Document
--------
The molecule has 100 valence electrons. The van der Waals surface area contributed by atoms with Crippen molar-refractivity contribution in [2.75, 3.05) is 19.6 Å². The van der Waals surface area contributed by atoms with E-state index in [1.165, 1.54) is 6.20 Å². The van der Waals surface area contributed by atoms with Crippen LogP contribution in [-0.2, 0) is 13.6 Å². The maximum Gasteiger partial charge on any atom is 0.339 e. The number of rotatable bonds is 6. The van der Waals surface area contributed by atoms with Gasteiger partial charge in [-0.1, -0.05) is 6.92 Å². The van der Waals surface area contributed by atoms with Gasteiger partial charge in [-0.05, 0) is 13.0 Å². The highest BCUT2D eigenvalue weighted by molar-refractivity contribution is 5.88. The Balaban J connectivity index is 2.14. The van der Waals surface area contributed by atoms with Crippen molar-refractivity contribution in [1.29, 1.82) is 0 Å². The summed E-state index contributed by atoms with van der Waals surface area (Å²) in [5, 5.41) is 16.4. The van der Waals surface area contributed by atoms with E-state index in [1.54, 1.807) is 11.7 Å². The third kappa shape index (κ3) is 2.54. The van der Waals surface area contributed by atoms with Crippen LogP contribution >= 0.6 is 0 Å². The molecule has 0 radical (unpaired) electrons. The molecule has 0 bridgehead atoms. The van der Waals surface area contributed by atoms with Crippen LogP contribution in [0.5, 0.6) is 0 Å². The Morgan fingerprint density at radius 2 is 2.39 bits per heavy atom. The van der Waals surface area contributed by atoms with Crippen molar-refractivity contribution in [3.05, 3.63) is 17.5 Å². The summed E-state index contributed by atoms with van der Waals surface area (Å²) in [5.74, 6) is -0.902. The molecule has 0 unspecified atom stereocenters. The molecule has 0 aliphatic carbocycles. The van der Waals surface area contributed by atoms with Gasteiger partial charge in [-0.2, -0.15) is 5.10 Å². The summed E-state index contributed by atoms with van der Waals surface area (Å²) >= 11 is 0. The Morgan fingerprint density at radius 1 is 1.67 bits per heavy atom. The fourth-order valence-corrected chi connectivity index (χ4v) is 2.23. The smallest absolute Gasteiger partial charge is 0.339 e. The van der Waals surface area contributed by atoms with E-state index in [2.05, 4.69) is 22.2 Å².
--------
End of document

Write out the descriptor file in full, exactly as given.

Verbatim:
The molecule has 100 valence electrons. The van der Waals surface area contributed by atoms with Crippen molar-refractivity contribution in [2.75, 3.05) is 19.6 Å². The van der Waals surface area contributed by atoms with E-state index in [1.165, 1.54) is 6.20 Å². The van der Waals surface area contributed by atoms with Crippen LogP contribution in [-0.2, 0) is 13.6 Å². The maximum Gasteiger partial charge on any atom is 0.339 e. The number of rotatable bonds is 6. The van der Waals surface area contributed by atoms with Gasteiger partial charge in [-0.1, -0.05) is 6.92 Å². The van der Waals surface area contributed by atoms with Gasteiger partial charge in [-0.05, 0) is 13.0 Å². The highest BCUT2D eigenvalue weighted by molar-refractivity contribution is 5.88. The Balaban J connectivity index is 2.14. The van der Waals surface area contributed by atoms with Crippen molar-refractivity contribution in [1.29, 1.82) is 0 Å². The summed E-state index contributed by atoms with van der Waals surface area (Å²) in [5, 5.41) is 16.4. The van der Waals surface area contributed by atoms with E-state index in [1.54, 1.807) is 11.7 Å². The third kappa shape index (κ3) is 2.54. The van der Waals surface area contributed by atoms with Crippen LogP contribution >= 0.6 is 0 Å². The molecule has 0 radical (unpaired) electrons. The molecule has 0 bridgehead atoms. The van der Waals surface area contributed by atoms with Crippen LogP contribution in [0.5, 0.6) is 0 Å². The Morgan fingerprint density at radius 2 is 2.39 bits per heavy atom. The van der Waals surface area contributed by atoms with Crippen molar-refractivity contribution in [3.05, 3.63) is 17.5 Å². The summed E-state index contributed by atoms with van der Waals surface area (Å²) in [5.74, 6) is -0.902. The molecule has 0 unspecified atom stereocenters. The molecule has 0 aliphatic carbocycles. The van der Waals surface area contributed by atoms with Gasteiger partial charge in [-0.2, -0.15) is 5.10 Å². The summed E-state index contributed by atoms with van der Waals surface area (Å²) >= 11 is 0. The Morgan fingerprint density at radius 1 is 1.67 bits per heavy atom. The fourth-order valence-corrected chi connectivity index (χ4v) is 2.23. The smallest absolute Gasteiger partial charge is 0.339 e. The van der Waals surface area contributed by atoms with E-state index in [2.05, 4.69) is 22.2 Å².